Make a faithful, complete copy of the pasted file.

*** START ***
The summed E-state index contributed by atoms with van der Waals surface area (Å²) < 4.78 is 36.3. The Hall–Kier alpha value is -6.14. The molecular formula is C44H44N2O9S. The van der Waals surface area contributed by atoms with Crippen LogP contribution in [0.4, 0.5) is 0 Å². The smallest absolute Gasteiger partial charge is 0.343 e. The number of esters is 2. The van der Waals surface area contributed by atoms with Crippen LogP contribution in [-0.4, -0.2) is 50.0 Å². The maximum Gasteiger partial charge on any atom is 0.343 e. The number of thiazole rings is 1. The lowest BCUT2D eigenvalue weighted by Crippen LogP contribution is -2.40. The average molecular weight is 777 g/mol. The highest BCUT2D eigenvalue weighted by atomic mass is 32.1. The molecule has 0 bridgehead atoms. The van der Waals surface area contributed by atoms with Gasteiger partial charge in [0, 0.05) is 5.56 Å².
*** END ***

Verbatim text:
The summed E-state index contributed by atoms with van der Waals surface area (Å²) < 4.78 is 36.3. The Hall–Kier alpha value is -6.14. The molecular formula is C44H44N2O9S. The van der Waals surface area contributed by atoms with Crippen LogP contribution in [0.4, 0.5) is 0 Å². The smallest absolute Gasteiger partial charge is 0.343 e. The number of esters is 2. The van der Waals surface area contributed by atoms with Crippen LogP contribution in [-0.4, -0.2) is 50.0 Å². The maximum Gasteiger partial charge on any atom is 0.343 e. The number of thiazole rings is 1. The lowest BCUT2D eigenvalue weighted by Crippen LogP contribution is -2.40. The average molecular weight is 777 g/mol. The highest BCUT2D eigenvalue weighted by atomic mass is 32.1. The molecule has 0 bridgehead atoms. The van der Waals surface area contributed by atoms with Gasteiger partial charge in [0, 0.05) is 5.56 Å².